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By CIOinsight  |  Posted 05-01-2004 Print Email

Sandra Hofmann

CIO and Chief People Officer


CIO Insight: Did you face resistance to your Sarbanes efforts?

Hofmann: We have grown through acquisitions. Often, separate operations were brought in under a new umbrella, and it was not at all unusual or even bad that each of those units would have their own processes. But given that we have to comply with Sarbanes-Oxley, we have a real driver to establish consistency around the world. And it's a much more powerful driver than, "Gee, it would be nice . . ." It's required. So those turf battles tend to become less important. Even so, if you tell people you have to do this because the law says you have to do it, then you're never going to get a passionate commitment. If you explain what the benefits are—to the company and to them as an individual—you will always get greater buy-in. And what you're explaining to people is that you are eliminating inefficiencies, reducing risk, increasing communications—all things that are really positive. And all of the activities my team undertakes are done with representation from the business units.

Was there an impact on your budget?

You better believe there was an impact. A big hit for us is the money we now have to pay for audit fee increases. Because we don't have an internal audit function, we also have to incur third-party fees to condense the expense before the auditors come in. For us in IT, I've had to do extensive portfolio management and address my service levels. I have another partner now, a very demanding one, called SOX.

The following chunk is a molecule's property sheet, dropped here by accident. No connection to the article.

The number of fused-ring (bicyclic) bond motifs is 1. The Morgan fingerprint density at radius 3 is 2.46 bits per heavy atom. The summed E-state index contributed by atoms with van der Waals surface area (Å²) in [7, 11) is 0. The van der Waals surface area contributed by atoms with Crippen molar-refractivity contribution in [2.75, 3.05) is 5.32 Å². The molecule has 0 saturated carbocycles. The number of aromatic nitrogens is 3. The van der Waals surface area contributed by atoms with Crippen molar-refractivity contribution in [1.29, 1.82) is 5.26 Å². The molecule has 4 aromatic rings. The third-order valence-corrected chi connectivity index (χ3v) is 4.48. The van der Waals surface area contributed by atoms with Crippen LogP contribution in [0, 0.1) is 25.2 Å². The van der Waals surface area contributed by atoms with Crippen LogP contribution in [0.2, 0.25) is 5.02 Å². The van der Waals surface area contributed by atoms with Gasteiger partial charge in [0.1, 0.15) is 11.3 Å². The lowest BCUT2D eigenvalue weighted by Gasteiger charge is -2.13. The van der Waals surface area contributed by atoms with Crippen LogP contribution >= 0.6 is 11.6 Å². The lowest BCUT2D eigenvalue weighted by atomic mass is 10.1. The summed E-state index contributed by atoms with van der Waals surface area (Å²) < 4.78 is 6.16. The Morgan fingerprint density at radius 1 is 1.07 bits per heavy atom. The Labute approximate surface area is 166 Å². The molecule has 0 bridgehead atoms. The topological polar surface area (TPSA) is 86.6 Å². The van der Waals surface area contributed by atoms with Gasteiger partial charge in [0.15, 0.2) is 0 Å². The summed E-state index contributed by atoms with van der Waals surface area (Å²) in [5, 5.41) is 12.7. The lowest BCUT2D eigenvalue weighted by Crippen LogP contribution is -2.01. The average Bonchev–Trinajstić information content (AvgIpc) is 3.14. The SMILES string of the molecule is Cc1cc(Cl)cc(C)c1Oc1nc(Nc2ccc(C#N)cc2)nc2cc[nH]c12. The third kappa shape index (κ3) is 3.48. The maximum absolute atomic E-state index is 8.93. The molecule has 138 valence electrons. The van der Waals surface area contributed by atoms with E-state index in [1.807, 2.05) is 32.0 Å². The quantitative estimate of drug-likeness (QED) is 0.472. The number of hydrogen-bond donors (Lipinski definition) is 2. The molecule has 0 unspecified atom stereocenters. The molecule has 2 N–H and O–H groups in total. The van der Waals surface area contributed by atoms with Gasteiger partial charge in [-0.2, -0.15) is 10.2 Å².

Any surprise benefits from your compliance initiatives?

I would say Sarbanes-Oxley has strengthened the relationship between finance and IT. Finance and IT are often not the groups that get a lot of holiday cards to begin with, but we are equally part of the company infrastructure, so we share accountability. I definitely look to our CFO Mike Casey for the leadership in this, but it's more of a partnership because I have responsibility for the information assets in the company. It's not just about money anymore. I was our CFO's biggest spender, and now I am also his strongest advocate for controls. Of course, they don't ask the CIO to sign the certification, and that's pretty important.

Are you required to do any kind of sub-certification?

Yes. All the senior executives have a Sarbanes certification where we attest to our CEO our level of awareness. Before I sign, I share my information with all my direct reports to make sure they know I am getting ready to sign, and I ask them to share with me anything I might not yet be aware of. Sarbanes-Oxley has less to do with accounting and more to do with ethics.

So you're involved at the strategic level.

If the CIO is not part of the strategic planning within the company, chances are Sarbanes-Oxley means nothing more to your company than two senators. It's very important to establish a vision of where you want your company to be, to understand the links between the business strategies you have and the requirements dictated under Sarbanes. If you aren't involved in the strategic planning, get involved, because this is about the information, and that's a CIO's job every day.


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